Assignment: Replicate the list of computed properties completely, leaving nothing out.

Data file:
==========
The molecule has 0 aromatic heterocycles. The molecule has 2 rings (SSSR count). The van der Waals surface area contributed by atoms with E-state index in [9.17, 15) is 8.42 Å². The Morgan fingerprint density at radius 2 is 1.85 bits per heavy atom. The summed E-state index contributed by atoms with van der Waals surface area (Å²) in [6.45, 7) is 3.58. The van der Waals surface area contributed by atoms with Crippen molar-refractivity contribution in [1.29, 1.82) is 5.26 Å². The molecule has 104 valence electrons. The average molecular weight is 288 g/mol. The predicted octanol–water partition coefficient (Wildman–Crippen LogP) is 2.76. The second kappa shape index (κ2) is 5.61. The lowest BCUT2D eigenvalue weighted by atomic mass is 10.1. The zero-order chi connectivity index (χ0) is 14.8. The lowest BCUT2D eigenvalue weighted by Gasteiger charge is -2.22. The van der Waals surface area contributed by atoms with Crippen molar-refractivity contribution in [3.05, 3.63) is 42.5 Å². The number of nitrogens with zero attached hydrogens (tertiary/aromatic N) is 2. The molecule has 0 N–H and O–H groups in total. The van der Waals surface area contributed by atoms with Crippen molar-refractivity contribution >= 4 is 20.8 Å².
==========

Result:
The molecule has 0 aromatic heterocycles. The molecule has 2 rings (SSSR count). The van der Waals surface area contributed by atoms with E-state index in [9.17, 15) is 8.42 Å². The Morgan fingerprint density at radius 2 is 1.85 bits per heavy atom. The summed E-state index contributed by atoms with van der Waals surface area (Å²) in [6.45, 7) is 3.58. The van der Waals surface area contributed by atoms with Crippen molar-refractivity contribution in [1.29, 1.82) is 5.26 Å². The molecule has 104 valence electrons. The average molecular weight is 288 g/mol. The predicted octanol–water partition coefficient (Wildman–Crippen LogP) is 2.76. The second kappa shape index (κ2) is 5.61. The lowest BCUT2D eigenvalue weighted by atomic mass is 10.1. The zero-order chi connectivity index (χ0) is 14.8. The lowest BCUT2D eigenvalue weighted by Gasteiger charge is -2.22. The van der Waals surface area contributed by atoms with Crippen molar-refractivity contribution in [3.05, 3.63) is 42.5 Å². The number of nitrogens with zero attached hydrogens (tertiary/aromatic N) is 2. The molecule has 0 N–H and O–H groups in total. The van der Waals surface area contributed by atoms with Crippen molar-refractivity contribution >= 4 is 20.8 Å².